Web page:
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War on terror being used as a ‘moral blank cheque’ by spies

Collecting private data has nothing to do with combating terrorism, it simply legitimises Orwellian-style spying by the security services – warns Gabriele Zimmer MEP

The United States National Security Agency, as well as intelligence services in the EU, have violated European law. Their actions have breached privacy clauses in the European Union Charter of Fundamental Rights and the European Convention on Human Rights. Thanks to the revelations from whistleblower Edward Snowden, which show how the NSA overstepped its remit, we know that many citizens, European diplomats, heads of state and MEPs are being spied on by America.

This week in the European Parliament’s Civil Liberties Committee, we heard from US congressman Jim Sensenbrenner who has tabled a bill that purports to rein in the NSA. Worryingly, however, this legislation actually goes in the opposite direction and aims to legitimise the NSA’s actions. It is gaining significant support in Washington. This is not a positive development and we must keep up the pressure on our American counterparts to demand answers.

Parliament also heard from Facebook, Google and Microsoft executives who claim they did not give the NSA access to the realms of private data they possess. Their well-worded legal statements do not go far enough and we need a more extensive enquiry. In the United Kingdom the heads of MI5, MI6 and the Government Communication Headquarters were grilled in a House of Commons hearing. Here, we heard the use of mass-surveillance techniques defended in the name of catching terrorists with GCHQ Chief Ian Lobban claiming Snowden’s leaks have been damaging to the work of the security services. They all expressed concern about legal oversight of intelligence services. But can we really accept that intelligence services have carte blanche to do as they please?

We reject outright the so-called ‘war on terror’ being used as a moral blank cheque to carry out what is nothing short of criminal activity. We will not stand for these breaches of fundamental rights. Collecting private data clearly has nothing to do with combating terrorism. We need an urgent review of anti-terror laws. All these agencies need to do is cry ‘terrorism’ and Orwellian-style spying is legitimised.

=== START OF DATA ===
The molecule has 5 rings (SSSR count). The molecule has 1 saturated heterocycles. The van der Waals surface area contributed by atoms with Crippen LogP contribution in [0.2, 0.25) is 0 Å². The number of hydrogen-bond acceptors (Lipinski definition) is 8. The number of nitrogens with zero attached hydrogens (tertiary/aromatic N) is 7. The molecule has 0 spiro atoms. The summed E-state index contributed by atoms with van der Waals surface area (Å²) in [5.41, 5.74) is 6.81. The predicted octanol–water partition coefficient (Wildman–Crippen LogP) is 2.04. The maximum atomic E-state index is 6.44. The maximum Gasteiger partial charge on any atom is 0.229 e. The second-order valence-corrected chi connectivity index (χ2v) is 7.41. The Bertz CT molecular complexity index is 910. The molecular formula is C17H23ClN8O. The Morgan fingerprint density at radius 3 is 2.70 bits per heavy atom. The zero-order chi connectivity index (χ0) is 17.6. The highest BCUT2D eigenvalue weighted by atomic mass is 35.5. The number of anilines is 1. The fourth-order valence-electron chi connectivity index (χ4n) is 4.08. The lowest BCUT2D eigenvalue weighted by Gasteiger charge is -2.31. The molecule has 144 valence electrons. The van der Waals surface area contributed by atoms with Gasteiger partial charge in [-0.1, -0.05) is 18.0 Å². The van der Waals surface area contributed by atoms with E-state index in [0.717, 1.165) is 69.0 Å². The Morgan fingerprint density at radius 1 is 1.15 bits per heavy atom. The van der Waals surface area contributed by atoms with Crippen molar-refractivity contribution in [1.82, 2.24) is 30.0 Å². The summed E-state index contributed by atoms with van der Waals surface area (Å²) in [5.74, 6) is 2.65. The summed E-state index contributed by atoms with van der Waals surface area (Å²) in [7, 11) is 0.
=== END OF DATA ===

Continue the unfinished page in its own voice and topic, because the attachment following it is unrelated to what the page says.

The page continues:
Protecting our civil liberties and data privacy rights has never been so important. The EU-US free trade talks are restarting this week but we cannot continue negotiations on an agreement until immediate measures are taken on the protection of personal data. Given our past experiences with SWIFT bank transfers, we need to end subservience to the US through partnership agreements The European Parliament must fight for a directive on the transfer of information between states.

Like Chelsea Manning before him, Edward Snowden has made a huge sacrifice in bringing these issues to the fore. We must never forget that it is thanks to him that these skeletons have been brought out the cupboard. Alongside our work on upholding the value of privacy, we must uphold the rights of whistleblowers and afford them our protection and solidarity. He has been labelled an enemy of America and democracy by his detractors. Although for the Left, his actions are nothing short of heroic.

Gabriele Zimmer MEP is president of European United Left/Nordic Green Left group in the European Parliament

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